The What. The Who. The Why.The What. The Who. The Why. https://bethbehrendt.com/wp-content/uploads/2013/05/becca-tapert-mDOGXiuVb4M-unsplash-scaled.jpg 2560 1707 Beth Behrendt https://secure.gravatar.com/avatar/6e095db4d6ce8a50afe153593b93540d?s=96&d=mm&r=g
What we are doing:
Starting today, May 1, 2013, my family and I have challenged ourselves to 5 WEEKS of living the Real Food lifestyle! And, boy, are we psyched!
OK. That’s how I’d like this blog to begin. But I’m pretty sure my 12 year old son would explain it more like this (you can imagine the tween ennui):
“So Mom gets this brilliant idea that we aren’t eating healthy enough and we need to be nicer to the planet or whatever. So she tells Dad that she has this great idea for all of us to start eating none of the foods that we love. Doesn’t that sound awesome? And we “get” to do way more cooking at home and shopping! For food! Do either of those things involve the XBox? I don’t think so. And, of course, Dad loves anything that will bring us misery and make us do more work, so he’s all ‘what a great idea! You should totally blog about it, too!’ — What, is this 2010?! My parents are so lame….. [big sigh]”
As for me, I’m hoping the reality lies somewhere between the two! My hope is that 5 Weeks is long enough to lead all of us to a long-lasting awareness of the impact of the food we choose to eat — on our bodies, our community, our planet.
What is Real Food?
Michael Pollan defined it in his great read, In Defense of Food : An Eater’s Manifesto , as food that would be recognizable to your great-grandmother, so probably not “froot by the foot” or “yogurt toobs”. He, and a ton of other blogs and books on the topic, encourage us to also consider the source of the food, it’s impact on the environment, and the treatment of any animals involved in the process. All of these influenced the development of my own family’s…. ta dah–
5 Rules (*see below for specifics):
1) Eat all natural, organic, locally produced, humanely raised, and seasonal foods, whenever possible
2) Eat foods that are more a product of nature than of industry
3) Eat only 100% whole grains
4) Use only natural sweeteners
5) Drink only all natural beverages
1) We’ll still eat meat, fish, and dairy, lots of fruits, vegetables, legumes, seeds and nuts; along with healthy baked goods (see below)
2) No fast food (unless we make it ourselves — results of the Great French Fry Experiment coming soon!). And anything that comes from a box, bag, or jar should have 5 or so ingredients and each ingredients is something we might have in our pantry, or as I like to think of it, something that the 5 year old could identify.
3) No white flour, corn flour, enriched wheat flour, etc. — look for “whole grain” in the ingredient list or make it ourselves using whole grains (e.g. pancakes, brownies, pizza crust, and bread).
4) No white sugar (or brown, or powdered, etc) — use natural sweeteners like honey, maple syrup, and agave nectar
5) No sodas. Only 100% fruit juices, milk, coffee, tea and water — all of which can be flavored or sweetened with anything natural. And wine and beer are OK for the grownups. I have not lost all sense of reason!
Who we are
We are a family of five — two parents and three boys: 12, 9, 5. We live in Fort Wayne, Indiana — a mid-size city in the northeast corner of the state (which is near Michigan and Ohio for you non-Midwesterners who confuse all the “I” states! If you don’t know where Michigan and Ohio are…? Well, our public school system really has failed us all.)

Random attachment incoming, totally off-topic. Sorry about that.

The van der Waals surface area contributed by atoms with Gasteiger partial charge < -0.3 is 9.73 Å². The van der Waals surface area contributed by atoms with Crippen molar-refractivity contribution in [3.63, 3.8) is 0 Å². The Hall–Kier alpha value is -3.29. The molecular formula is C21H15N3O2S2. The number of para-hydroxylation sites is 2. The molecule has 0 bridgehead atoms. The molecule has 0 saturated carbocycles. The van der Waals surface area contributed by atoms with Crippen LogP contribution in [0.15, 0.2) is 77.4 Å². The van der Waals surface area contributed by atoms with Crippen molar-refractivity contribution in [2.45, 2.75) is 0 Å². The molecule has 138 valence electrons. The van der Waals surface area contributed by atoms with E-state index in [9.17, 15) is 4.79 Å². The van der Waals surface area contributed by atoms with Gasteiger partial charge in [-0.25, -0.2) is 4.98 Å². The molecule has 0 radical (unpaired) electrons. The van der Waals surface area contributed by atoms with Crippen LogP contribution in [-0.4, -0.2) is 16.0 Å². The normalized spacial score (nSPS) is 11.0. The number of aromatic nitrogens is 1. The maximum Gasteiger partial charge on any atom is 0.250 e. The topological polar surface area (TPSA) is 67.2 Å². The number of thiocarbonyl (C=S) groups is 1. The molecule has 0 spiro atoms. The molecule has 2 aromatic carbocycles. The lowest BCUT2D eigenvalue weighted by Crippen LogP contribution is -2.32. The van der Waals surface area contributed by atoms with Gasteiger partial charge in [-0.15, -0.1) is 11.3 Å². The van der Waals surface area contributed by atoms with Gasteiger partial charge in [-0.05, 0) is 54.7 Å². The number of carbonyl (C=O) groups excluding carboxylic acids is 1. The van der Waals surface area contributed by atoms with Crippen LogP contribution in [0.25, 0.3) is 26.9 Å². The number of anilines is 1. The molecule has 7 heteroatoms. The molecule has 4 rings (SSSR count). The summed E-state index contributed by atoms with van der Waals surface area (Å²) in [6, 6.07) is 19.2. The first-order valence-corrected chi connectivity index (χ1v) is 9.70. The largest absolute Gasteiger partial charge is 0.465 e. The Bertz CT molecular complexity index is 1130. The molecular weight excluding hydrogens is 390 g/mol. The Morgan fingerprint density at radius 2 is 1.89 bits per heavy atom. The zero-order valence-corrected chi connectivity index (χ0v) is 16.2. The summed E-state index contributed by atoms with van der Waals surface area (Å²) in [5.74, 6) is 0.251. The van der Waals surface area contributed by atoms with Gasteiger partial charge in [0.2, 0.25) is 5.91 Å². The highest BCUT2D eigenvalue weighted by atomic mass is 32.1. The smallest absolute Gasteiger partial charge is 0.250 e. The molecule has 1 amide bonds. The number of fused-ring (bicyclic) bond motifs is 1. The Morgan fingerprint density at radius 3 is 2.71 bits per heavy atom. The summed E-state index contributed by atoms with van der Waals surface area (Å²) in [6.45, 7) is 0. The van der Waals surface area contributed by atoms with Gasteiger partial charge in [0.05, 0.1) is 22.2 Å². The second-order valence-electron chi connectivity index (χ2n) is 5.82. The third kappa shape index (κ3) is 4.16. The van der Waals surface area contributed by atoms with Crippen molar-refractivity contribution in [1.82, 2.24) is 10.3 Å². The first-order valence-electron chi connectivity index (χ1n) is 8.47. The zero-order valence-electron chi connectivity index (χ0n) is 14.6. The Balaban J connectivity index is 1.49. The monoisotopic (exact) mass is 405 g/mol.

My husband and I grew up in the Midwest but lived on the East Coast for almost 20 years. We decided a few years ago to move back to raise our boys near family. We both have always liked to cook (he’s the gourmet, I’m the day-to-day). Relatively speaking, I think our kids are fairly adventurous and not-too-picky. But, like most kids, they love their fast food, frozen pizzas and chicken nuggets — and it seems like we turn to those — more often than I like to admit — when the day gets crazy or the parents get lazy.
So when we decided to move back here, it was just about the time that the local/seasonal/sustainable food “trend” was hitting it big in the urban areas of the East Coast. I was excited to move back to “the heartland” and be closer to the source of so much of our food. But it hasn’t been as easy as I thought it would be to come across local food, which leads me to…
Why we are doing this:
What I have so far encountered (and I hope local readers will chime in and prove me wrong), is that it’s a bit more challenging here than I thought it would be. First of all, we don’t have a Whole Foods or Trader Joes. Really. There are places in the United States that don’t have those! But we do have national grocery chains, seasonal farmers markets, and a few independent natural food stores. Plus, CSAs and local farms that sell their items onsite. I think have a lot of investigative shopping to do!
As for restaurants, so far I’ve only come across a couple of restaurant that source their meat or produce locally — or at least that let you know they do. We love to eat out, so we’ll be exploring the restaurant scene full on!
Like I said already, my hope is that this 5 Week focus will lead us to a larger awareness of the impact of the food we eat — on our bodies, our community, our planet. “It sure would be swell if it sparks us to learn some new skills and bond over a common family goal, as well!” she says, naively? It definitely gives us a good reason to get out into our community and talk about food — share what we are doing but, more importantly, learn from everyone else as well. This is a topic that fits right in when we are doing the things we enjoy: entertaining in our home, eating out, shopping, and even volunteering at school. I can’t wait to see what we learn!
(I hope we don’t end up just subsisting on wine/organic apple juice and whole wheat pretzels…. that would be bad.)